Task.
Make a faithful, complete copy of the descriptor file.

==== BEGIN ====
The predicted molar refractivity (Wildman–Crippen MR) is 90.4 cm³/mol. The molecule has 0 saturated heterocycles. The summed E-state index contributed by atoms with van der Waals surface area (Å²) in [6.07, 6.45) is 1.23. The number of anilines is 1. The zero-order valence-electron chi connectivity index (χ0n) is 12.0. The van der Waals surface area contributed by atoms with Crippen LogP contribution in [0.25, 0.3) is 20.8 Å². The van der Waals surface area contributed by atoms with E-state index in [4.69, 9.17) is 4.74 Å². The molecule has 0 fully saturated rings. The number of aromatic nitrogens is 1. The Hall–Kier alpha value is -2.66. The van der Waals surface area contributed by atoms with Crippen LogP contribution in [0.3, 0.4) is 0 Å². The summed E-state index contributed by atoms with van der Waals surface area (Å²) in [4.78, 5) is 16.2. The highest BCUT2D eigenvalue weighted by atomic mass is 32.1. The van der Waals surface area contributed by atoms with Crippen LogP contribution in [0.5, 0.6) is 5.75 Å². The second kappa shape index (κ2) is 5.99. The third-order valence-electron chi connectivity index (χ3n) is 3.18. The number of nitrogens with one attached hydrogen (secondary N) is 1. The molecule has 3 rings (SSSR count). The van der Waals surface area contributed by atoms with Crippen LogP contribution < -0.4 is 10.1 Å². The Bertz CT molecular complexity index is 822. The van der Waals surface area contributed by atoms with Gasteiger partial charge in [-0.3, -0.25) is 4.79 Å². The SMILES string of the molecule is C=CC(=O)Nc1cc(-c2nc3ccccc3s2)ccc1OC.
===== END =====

The predicted molar refractivity (Wildman–Crippen MR) is 90.4 cm³/mol. The molecule has 0 saturated heterocycles. The summed E-state index contributed by atoms with van der Waals surface area (Å²) in [6.07, 6.45) is 1.23. The number of anilines is 1. The zero-order valence-electron chi connectivity index (χ0n) is 12.0. The van der Waals surface area contributed by atoms with Crippen LogP contribution in [0.25, 0.3) is 20.8 Å². The van der Waals surface area contributed by atoms with E-state index in [4.69, 9.17) is 4.74 Å². The molecule has 0 fully saturated rings. The number of aromatic nitrogens is 1. The Hall–Kier alpha value is -2.66. The van der Waals surface area contributed by atoms with Crippen LogP contribution in [0.3, 0.4) is 0 Å². The summed E-state index contributed by atoms with van der Waals surface area (Å²) in [4.78, 5) is 16.2. The highest BCUT2D eigenvalue weighted by atomic mass is 32.1. The van der Waals surface area contributed by atoms with Crippen LogP contribution in [0.5, 0.6) is 5.75 Å². The second kappa shape index (κ2) is 5.99. The third-order valence-electron chi connectivity index (χ3n) is 3.18. The number of nitrogens with one attached hydrogen (secondary N) is 1. The molecule has 3 rings (SSSR count). The van der Waals surface area contributed by atoms with Crippen LogP contribution < -0.4 is 10.1 Å². The Bertz CT molecular complexity index is 822. The van der Waals surface area contributed by atoms with Gasteiger partial charge in [-0.3, -0.25) is 4.79 Å². The SMILES string of the molecule is C=CC(=O)Nc1cc(-c2nc3ccccc3s2)ccc1OC.